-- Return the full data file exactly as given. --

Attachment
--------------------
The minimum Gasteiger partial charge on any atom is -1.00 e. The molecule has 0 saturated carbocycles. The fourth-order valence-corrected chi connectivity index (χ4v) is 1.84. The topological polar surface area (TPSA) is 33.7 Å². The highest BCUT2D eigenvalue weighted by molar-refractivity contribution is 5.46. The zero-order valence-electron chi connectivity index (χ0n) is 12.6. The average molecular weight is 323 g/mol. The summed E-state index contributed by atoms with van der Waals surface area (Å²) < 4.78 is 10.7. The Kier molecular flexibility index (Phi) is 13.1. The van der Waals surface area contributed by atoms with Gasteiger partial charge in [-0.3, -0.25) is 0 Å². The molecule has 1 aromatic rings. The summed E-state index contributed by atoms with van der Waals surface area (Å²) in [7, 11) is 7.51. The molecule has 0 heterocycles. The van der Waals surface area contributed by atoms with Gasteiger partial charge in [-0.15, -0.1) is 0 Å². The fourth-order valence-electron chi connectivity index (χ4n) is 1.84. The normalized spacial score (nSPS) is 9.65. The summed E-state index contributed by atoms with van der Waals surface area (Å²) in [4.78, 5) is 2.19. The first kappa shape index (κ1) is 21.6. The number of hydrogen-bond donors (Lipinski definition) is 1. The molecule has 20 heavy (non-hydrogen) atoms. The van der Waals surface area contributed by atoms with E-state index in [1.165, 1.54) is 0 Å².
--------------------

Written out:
The minimum Gasteiger partial charge on any atom is -1.00 e. The molecule has 0 saturated carbocycles. The fourth-order valence-corrected chi connectivity index (χ4v) is 1.84. The topological polar surface area (TPSA) is 33.7 Å². The highest BCUT2D eigenvalue weighted by molar-refractivity contribution is 5.46. The zero-order valence-electron chi connectivity index (χ0n) is 12.6. The average molecular weight is 323 g/mol. The summed E-state index contributed by atoms with van der Waals surface area (Å²) < 4.78 is 10.7. The Kier molecular flexibility index (Phi) is 13.1. The van der Waals surface area contributed by atoms with Gasteiger partial charge in [-0.3, -0.25) is 0 Å². The molecule has 1 aromatic rings. The summed E-state index contributed by atoms with van der Waals surface area (Å²) in [7, 11) is 7.51. The molecule has 0 heterocycles. The van der Waals surface area contributed by atoms with Gasteiger partial charge in [-0.15, -0.1) is 0 Å². The fourth-order valence-electron chi connectivity index (χ4n) is 1.84. The normalized spacial score (nSPS) is 9.65. The summed E-state index contributed by atoms with van der Waals surface area (Å²) in [4.78, 5) is 2.19. The first kappa shape index (κ1) is 21.6. The number of hydrogen-bond donors (Lipinski definition) is 1. The molecule has 20 heavy (non-hydrogen) atoms. The van der Waals surface area contributed by atoms with E-state index in [1.165, 1.54) is 0 Å².